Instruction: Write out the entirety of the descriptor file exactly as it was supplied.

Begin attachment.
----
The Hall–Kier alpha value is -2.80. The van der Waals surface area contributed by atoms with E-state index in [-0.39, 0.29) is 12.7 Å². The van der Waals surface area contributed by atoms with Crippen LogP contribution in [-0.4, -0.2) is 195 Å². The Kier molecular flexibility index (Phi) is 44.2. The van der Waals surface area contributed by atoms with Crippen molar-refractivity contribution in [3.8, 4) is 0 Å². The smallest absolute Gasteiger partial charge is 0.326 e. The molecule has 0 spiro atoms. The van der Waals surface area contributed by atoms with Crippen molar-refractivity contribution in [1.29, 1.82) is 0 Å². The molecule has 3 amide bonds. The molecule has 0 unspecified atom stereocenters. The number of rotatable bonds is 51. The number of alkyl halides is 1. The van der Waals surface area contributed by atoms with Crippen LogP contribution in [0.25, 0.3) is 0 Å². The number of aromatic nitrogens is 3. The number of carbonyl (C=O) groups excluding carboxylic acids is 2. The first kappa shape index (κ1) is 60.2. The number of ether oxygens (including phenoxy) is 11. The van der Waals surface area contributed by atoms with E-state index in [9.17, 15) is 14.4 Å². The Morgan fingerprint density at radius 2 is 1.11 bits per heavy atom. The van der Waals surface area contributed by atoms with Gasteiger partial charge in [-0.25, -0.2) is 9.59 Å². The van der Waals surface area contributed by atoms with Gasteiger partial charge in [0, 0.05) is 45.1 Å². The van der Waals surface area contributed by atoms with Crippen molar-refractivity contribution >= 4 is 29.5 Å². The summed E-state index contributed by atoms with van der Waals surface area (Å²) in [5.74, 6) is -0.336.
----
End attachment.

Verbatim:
The Hall–Kier alpha value is -2.80. The van der Waals surface area contributed by atoms with E-state index in [-0.39, 0.29) is 12.7 Å². The van der Waals surface area contributed by atoms with Crippen LogP contribution in [-0.4, -0.2) is 195 Å². The Kier molecular flexibility index (Phi) is 44.2. The van der Waals surface area contributed by atoms with Crippen molar-refractivity contribution in [3.8, 4) is 0 Å². The smallest absolute Gasteiger partial charge is 0.326 e. The molecule has 0 spiro atoms. The van der Waals surface area contributed by atoms with Crippen molar-refractivity contribution in [1.29, 1.82) is 0 Å². The molecule has 3 amide bonds. The molecule has 0 unspecified atom stereocenters. The number of rotatable bonds is 51. The number of alkyl halides is 1. The van der Waals surface area contributed by atoms with Crippen LogP contribution in [0.25, 0.3) is 0 Å². The number of aromatic nitrogens is 3. The number of carbonyl (C=O) groups excluding carboxylic acids is 2. The first kappa shape index (κ1) is 60.2. The number of ether oxygens (including phenoxy) is 11. The van der Waals surface area contributed by atoms with E-state index in [9.17, 15) is 14.4 Å². The Morgan fingerprint density at radius 2 is 1.11 bits per heavy atom. The van der Waals surface area contributed by atoms with Gasteiger partial charge in [-0.25, -0.2) is 9.59 Å². The van der Waals surface area contributed by atoms with Gasteiger partial charge in [0, 0.05) is 45.1 Å². The van der Waals surface area contributed by atoms with Crippen molar-refractivity contribution >= 4 is 29.5 Å². The summed E-state index contributed by atoms with van der Waals surface area (Å²) in [5.74, 6) is -0.336.